Volume 7 Supplement 1

4th Congress of the International Foot and Ankle Biomechanics Community

Open Access

The effect of balance training on ankle proprioception in patients with functional ankle instability

Journal of Foot and Ankle Research20147(Suppl 1):A37

DOI: 10.1186/1757-1146-7-S1-A37

Published: 8 April 2014

Background

Approximately 40-70% of individuals who suffer an ankle sprain report residual symptoms 6 weeks to 18 months post injury [1]. Balance training is often the first choice of treatment in patients with functional ankle instability (FAI); however the effect of balance training on the ankle proprioceptive sensation in these patients is debatable [2].

Purpose

To examine the effect of 4-week balance training intervention on self-reported ankle instability using Cumberland ankle instability tool questionnaire (CAIT) and ankle joint position sense (JPS) using joint position-reposition test in patients with FAI.

Methods

Twenty-four recreationally active patients with unilateral FAI were randomized to either the control (n = 12, 34.6±9.04 years, CAIT score = 13.9±4.3) or experimental (n = 12, 33.8±6.4 years, CAIT score = 13.4±3.3) group. Patients in the experimental group were trained on the affected limb using static and dynamic balance components with Biodex balance stability system. CAIT questionnaire was administered at baseline and 6-week post-intervention. The passive ankle JPS at 15 and 30 degrees of ankle inversion on the affected and unaffected limbs was measured at baseline and 4-week post-intervention using Biodex dynamometer. CAIT questionnaire score and mean error in angular displacement at baseline and post-intervention were compared using two-tailed paired Student t tests.

Results

At baseline, CAIT questionnaire scores were similar between the two groups. There was a significant side-to-side difference in the mean error at 30° (4.1±2.6 vs. 2.5±2.0, p=0.03, 95% CI [0.170, 3.024]) of ankle inversion. Following balance training, the experimental group showed significant improvement in CAIT questionnaire score (22.3±2.5, p=0.001, 95% CI [2.983, 9.183]). The experimental group also showed significant reduction in mean error on the affected limb following intervention at both 15° (1.9±1.4, p = 0.008, 95% CI [-5.376, -1.013]) and 30° (1.4±1.2, p = 0.001, 95% CI [-4.531, -1.580]) of ankle inversion. When compared to the affected limb in the control group, affected limb in the experimental group demonstrated significant reduction in mean error at 30° (p=0.002) but not at 15° of ankle inversion following balance training intervention (Figure 1).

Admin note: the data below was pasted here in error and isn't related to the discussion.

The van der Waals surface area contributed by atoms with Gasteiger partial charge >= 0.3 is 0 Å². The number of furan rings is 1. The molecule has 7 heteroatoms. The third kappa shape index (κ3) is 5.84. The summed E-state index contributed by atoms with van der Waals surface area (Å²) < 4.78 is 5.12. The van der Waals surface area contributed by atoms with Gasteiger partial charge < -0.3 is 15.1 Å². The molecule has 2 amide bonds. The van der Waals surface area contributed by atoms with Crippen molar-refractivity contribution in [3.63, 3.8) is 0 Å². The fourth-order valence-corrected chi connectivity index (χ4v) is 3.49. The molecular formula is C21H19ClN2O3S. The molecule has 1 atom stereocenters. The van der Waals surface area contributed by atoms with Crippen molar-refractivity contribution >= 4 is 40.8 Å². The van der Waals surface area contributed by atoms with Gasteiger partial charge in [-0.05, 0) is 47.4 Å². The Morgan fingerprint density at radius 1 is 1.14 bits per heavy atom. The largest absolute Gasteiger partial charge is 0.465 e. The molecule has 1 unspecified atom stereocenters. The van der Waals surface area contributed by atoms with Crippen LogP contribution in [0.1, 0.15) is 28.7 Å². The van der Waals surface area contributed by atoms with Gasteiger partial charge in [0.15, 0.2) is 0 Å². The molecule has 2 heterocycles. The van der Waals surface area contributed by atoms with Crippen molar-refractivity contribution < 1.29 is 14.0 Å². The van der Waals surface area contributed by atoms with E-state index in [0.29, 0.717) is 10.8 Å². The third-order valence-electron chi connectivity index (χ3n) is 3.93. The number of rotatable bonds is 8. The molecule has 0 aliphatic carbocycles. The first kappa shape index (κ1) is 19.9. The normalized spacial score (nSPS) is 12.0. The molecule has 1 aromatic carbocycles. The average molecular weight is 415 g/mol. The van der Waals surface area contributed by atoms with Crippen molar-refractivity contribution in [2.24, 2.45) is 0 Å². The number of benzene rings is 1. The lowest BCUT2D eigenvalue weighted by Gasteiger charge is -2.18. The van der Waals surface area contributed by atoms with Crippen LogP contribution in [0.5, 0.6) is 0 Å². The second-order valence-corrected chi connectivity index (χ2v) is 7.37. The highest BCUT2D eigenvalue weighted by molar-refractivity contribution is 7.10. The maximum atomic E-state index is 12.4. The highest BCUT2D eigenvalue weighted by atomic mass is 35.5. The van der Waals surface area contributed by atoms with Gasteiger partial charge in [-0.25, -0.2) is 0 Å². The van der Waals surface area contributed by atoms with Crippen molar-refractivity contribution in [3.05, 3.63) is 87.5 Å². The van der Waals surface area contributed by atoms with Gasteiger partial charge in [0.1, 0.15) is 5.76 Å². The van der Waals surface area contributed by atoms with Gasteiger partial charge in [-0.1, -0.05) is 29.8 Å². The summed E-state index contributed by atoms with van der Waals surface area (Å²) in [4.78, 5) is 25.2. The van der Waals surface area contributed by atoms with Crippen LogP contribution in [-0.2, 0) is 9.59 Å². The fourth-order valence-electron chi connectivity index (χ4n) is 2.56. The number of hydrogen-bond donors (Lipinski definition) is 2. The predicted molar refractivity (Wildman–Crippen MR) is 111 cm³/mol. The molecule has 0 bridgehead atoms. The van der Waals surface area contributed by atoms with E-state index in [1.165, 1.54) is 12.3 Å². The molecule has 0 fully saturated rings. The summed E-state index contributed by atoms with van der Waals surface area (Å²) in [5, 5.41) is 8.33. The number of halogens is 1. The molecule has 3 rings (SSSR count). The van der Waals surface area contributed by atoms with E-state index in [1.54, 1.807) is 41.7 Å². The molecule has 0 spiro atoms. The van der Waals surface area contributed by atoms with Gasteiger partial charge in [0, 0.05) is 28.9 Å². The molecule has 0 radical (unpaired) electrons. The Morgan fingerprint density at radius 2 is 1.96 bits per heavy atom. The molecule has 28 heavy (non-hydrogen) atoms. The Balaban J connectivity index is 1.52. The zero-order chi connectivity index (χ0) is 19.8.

Figure 1

Reduction in mean replication error in both the groups following balance training intervention

Conclusion

The 4-week balance training program was effective in reducing the self-reported ankle instability and improving the deficit of ankle joint position sense in patients with FAI.

Level of evidence: Therapy, 2b

ClinicalTrials.gov Identifier: NCT00703456

Supported by NIH Grant R21 AR062205 and Kansas Partners in Progress, Inc.

Authors’ Affiliations

(1)
Physical Therapy and Rehabilitation Science, University of Kansas Medical Center
(2)
Bioengineering Graduate Program, University of Kansas

References

  1. Yeung MS, et al: An epidemiological survey on ankle sprain. Br J Sports Med. 1994, 28 (2): 112-6. 10.1136/bjsm.28.2.112.PubMed CentralView ArticlePubMedGoogle Scholar
  2. Ashton-Miller JA, et al: Can proprioception really be improved by exercises?. Knee Surg Sports Traumatol Arthrosc. 2001, 9 (3): 128-36. 10.1007/s001670100208.View ArticlePubMedGoogle Scholar

Copyright

© Jain et al; licensee BioMed Central Ltd. 2014

This article is published under license to BioMed Central Ltd. This is an Open Access article distributed under the terms of the Creative Commons Attribution License (http://creativecommons.org/licenses/by/4.0), which permits unrestricted use, distribution, and reproduction in any medium, provided the original work is properly cited. The Creative Commons Public Domain Dedication waiver (http://creativecommons.org/publicdomain/zero/1.0/) applies to the data made available in this article, unless otherwise stated.

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